Salem has been the home of the Division III Final Four for the past 15 years. Players talk about "making it to Salem," the way golfers talk about making it to Augusta. It is Division III Nirvana. All four teams stay in the same hotel, share the same break room and then make the short trip to the Civic Center to play on back-to-back nights. Actually, they play on Friday night and Saturday afternoon. Stevens Point had 16 hours to rest after its semifinal win over Randolph-Macon on Friday night two hours less than Williams.

Both these schools are Division III royalty. Stevens Point was coached by Dick Bennett and led by future NBA star Terry Porter in the 1980s when it was still an NAIA school. It won back-to-back championships under Bennett's brother, Jack, in 2004 and 2005, when Semling was an assistant coach. The Pointers' victim in the 2004 championship game was Williams which was trying for back-to-back titles after winning in 2003. Bucknell Coach Dave Paulsen was the coach then and Saturday he sat behind the Williams bench in a Williams T-shirt.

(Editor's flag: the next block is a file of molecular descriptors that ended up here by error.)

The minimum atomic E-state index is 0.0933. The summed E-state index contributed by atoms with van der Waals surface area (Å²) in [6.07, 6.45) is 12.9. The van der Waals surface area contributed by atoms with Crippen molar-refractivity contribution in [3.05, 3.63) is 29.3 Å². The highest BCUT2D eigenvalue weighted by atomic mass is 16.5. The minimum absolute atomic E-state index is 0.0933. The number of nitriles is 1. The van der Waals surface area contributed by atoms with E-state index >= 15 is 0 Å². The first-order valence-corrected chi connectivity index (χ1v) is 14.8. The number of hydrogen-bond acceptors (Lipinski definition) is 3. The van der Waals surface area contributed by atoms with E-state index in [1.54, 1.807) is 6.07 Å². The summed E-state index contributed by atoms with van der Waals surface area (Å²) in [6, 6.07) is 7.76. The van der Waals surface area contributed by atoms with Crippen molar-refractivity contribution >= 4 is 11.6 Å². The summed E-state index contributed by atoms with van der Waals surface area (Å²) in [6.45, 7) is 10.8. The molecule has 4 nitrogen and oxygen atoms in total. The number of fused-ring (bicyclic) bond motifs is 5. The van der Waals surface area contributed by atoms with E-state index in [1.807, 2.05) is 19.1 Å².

"I've seen it from both sides," he said as the Stevens Point players celebrated. "Greatest feeling in the world or the worst feeling in the world."

The chance to have that feeling even the worst one is what brings a lot of the players to these schools. Many are recruited by lower-level Division I schools but choose the Division III route because they want to play in a championship game like this one.

"For a lot of our kids it's a choice between an Ivy League school or a Patriot League school or us," said Williams Coach Mike Maker, whose brother, Wyatt, played on Villanova's 1985 championship team. "They're all great students. But the kids who go Ivy or Patriot make a decision that they want to play basketball to make the tournament. Our kids want to play to win this tournament."